"I've always felt songs sing what we can't say," says Karan Casey, who performs at Club Passim on March 5. Photo credit: Amelia Stein
Karan Casey admits it: She was nervous.
Yes, she’s been performing for decades in front of audiences big and small, in her native Ireland, the UK, the US, and many other places. But at January’s Celtic Connections in Glasgow – one of the premier Celtic music events in the world – she was about to unveil a brand-new song of hers, one unlike any other she’d written, let alone sung; she had recorded it for her new album, “Nine Apples of Gold,” but hadn’t yet performed it in public.
“I Live in a Country” is no sweet lullaby, no tender love song. It’s meant to be angry and sounds it, with a persistent drum rhythm and haunting keyboard backdrop throughout. The lyrics, mostly spoken – Pauline Scanlon joins her on the vocals – are a no-holds-barred denunciation of the wrongs perpetrated against Irish women down through time (“We are the daughters of the witches you could not burn for centuries/We are the daughters of the Magdalene laundries/When you had us down upon our knees/We are the daughters of the mother and baby homes/Where you did what you pleased”), as well as an affirmation of women’s resilience in spite of it all – and a declaration, punctuated by an expletive, that it is past time for women to be patient and hold their collective tongue: “Some days I want revenge but most I fight for equality.”
Casey hadn’t intended to present “I Live in a Country” at Celtic Connections. But Niamh Dunne, her fiddler and co-vocalist for the event, urged her to do it, with Dunne taking Scanlon’s part. Casey agreed.
The reaction from the audience, recalls Casey, “was unbelievable. Completely different than what I expected. I felt such a release.” She continues: “I had worried that people might focus more on the anger, and the swear word, in the song than on why the anger is there, and why that word is used. Women, after all, have always been told that we ‘have to be nice’ – especially women who are singers and musicians. I think of women like Nina Simone, who didn’t stay silent, who didn’t just ‘be nice,’ but showed that it’s okay for a woman to be angry and express it. I guess it took me longer.”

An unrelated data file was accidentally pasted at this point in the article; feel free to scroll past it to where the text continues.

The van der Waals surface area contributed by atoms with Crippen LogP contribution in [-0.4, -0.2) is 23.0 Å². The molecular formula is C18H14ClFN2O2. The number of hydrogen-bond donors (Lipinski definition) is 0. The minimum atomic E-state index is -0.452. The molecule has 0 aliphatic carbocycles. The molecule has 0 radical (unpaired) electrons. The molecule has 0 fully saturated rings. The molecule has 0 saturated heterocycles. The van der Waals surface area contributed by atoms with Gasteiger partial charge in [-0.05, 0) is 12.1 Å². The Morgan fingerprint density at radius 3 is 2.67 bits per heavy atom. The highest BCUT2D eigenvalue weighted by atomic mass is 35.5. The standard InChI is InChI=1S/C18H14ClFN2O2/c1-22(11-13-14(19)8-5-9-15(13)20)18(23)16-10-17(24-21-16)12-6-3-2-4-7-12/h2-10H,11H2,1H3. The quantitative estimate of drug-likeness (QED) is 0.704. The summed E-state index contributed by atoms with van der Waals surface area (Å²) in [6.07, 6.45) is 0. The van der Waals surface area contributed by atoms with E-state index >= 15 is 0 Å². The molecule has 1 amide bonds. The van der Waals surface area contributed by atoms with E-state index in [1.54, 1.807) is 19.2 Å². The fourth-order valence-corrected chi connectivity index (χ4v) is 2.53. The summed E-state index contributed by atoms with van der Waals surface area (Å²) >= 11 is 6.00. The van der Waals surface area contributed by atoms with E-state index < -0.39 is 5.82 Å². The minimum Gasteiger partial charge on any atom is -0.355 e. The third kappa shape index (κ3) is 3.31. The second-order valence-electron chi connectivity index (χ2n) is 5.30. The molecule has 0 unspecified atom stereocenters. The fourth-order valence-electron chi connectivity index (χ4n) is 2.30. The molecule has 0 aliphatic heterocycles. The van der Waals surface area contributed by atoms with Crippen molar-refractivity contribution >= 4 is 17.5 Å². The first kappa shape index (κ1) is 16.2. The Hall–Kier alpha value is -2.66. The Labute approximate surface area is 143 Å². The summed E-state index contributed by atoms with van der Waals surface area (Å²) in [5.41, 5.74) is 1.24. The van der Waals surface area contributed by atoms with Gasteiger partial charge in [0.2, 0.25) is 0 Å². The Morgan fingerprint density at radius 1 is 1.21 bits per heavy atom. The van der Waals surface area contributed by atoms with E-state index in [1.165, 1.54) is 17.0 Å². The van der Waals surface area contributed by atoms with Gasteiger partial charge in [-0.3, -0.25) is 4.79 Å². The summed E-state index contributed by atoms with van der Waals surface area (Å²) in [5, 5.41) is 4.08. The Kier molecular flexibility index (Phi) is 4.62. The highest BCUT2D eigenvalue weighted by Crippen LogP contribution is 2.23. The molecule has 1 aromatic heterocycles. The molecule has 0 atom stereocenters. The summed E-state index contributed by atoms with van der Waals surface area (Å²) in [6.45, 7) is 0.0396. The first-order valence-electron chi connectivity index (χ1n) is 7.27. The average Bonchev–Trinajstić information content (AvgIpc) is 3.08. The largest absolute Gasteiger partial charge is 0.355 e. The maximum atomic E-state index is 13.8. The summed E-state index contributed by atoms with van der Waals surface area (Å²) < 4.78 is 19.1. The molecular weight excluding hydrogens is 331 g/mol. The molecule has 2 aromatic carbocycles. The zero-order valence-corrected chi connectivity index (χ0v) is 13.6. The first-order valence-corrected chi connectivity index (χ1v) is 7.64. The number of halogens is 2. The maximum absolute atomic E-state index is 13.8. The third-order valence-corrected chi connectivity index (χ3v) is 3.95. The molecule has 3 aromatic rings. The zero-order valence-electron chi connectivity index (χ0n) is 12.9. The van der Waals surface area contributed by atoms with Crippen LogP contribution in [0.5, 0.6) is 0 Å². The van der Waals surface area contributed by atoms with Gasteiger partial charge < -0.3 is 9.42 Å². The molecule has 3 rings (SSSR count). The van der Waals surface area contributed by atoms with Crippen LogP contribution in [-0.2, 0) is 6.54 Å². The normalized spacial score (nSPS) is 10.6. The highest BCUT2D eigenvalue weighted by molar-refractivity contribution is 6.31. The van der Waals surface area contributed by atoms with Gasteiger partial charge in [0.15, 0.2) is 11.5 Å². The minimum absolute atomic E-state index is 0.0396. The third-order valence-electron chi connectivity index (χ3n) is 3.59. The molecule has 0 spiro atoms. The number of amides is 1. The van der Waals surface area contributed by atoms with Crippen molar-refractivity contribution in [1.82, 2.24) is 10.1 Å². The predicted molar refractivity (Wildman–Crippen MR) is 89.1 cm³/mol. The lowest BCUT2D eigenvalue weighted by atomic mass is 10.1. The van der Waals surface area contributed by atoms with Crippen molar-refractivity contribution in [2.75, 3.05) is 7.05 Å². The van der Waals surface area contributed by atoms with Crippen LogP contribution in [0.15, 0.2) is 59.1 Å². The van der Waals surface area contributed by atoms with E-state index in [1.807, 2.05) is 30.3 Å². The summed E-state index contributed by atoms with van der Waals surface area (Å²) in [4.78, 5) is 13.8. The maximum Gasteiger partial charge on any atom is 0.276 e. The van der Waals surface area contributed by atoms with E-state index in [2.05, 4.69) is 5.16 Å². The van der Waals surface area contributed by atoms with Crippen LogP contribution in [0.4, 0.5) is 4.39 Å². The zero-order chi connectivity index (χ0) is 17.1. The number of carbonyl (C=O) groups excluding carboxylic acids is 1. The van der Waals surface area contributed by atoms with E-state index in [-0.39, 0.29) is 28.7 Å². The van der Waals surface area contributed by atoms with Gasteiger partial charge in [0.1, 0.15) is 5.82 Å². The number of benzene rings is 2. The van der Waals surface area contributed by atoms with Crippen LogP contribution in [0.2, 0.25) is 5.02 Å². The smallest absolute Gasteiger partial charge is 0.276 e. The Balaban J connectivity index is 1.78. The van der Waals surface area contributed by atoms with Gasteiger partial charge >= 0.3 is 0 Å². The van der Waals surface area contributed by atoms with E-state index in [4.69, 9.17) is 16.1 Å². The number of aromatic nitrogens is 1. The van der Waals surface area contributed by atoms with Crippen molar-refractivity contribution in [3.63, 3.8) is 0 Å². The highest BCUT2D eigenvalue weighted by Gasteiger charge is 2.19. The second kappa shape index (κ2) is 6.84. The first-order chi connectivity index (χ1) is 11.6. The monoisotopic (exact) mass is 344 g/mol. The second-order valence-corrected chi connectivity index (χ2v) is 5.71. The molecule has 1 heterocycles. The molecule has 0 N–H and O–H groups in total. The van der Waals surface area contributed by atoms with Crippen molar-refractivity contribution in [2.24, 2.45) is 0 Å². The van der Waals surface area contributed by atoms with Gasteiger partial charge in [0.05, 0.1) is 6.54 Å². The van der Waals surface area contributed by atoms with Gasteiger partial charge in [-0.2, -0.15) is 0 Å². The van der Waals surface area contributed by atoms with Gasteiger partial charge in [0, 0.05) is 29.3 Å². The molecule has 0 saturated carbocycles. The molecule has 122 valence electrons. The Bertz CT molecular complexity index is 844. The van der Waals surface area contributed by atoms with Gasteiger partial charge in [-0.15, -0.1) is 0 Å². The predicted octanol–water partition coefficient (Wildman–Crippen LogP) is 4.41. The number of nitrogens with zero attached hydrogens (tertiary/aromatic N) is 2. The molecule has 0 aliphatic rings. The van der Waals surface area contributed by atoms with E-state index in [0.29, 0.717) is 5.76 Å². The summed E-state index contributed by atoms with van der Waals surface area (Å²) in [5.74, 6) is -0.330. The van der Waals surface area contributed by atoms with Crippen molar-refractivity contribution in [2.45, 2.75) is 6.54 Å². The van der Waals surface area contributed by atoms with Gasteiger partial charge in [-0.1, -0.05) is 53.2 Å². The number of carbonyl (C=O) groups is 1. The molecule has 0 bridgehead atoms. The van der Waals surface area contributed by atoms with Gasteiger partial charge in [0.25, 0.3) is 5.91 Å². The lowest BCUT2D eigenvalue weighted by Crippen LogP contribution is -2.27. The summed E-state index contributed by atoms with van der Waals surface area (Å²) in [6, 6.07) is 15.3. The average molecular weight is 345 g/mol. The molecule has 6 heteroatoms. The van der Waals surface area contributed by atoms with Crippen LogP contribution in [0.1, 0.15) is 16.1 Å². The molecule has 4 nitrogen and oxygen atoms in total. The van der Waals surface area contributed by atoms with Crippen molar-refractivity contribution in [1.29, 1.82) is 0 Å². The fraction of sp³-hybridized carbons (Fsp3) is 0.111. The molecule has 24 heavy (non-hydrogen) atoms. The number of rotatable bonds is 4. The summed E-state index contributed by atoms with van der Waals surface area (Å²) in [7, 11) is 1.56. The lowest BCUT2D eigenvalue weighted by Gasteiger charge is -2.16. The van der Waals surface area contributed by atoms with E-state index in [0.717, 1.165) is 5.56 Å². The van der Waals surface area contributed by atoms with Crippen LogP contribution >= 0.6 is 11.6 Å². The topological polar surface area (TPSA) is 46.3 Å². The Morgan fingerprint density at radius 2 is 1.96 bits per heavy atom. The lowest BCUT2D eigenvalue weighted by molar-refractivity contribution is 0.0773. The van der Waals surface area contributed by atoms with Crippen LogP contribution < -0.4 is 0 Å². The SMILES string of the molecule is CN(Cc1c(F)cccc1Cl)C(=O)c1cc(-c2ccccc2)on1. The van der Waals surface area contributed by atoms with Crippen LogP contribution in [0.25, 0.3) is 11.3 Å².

Casey will formally introduce her Boston-area following to “I Live in a Country” and the rest of the new album at Harvard Square’s Club Passim on March 5 at 8 p.m. (UPDATE: a 5 p.m. show has now been added), where she’ll be accompanied by fiddler Sheila Falls, the director of Irish music programs at Boston College (including its Gaelic Roots series), and guitarist Matt Heaton.
By now, anyone familiar with Casey's body of work knows that she has multiple interests that go beyond music – and as for music, well, she's had a lot going on there as well, going back to her foray as co-founder and lead singer for groundbreaking Irish-American band Solas and winding through a solo career that's seen her show her chops in jazz, rock, and pop as well as traditional and contemporary folk. And then there's her trajectory as a songwriter of depth and a 360-degree circle of vision to boot, as "Nine Apples of Gold" demonstrates; multi-instrumentalist Sean Óg Graham – who, along with Dunne, is a member of the quintet Beoga – is co-author with Casey of five of the 10 songs on the album, “I Live in a Country” among them.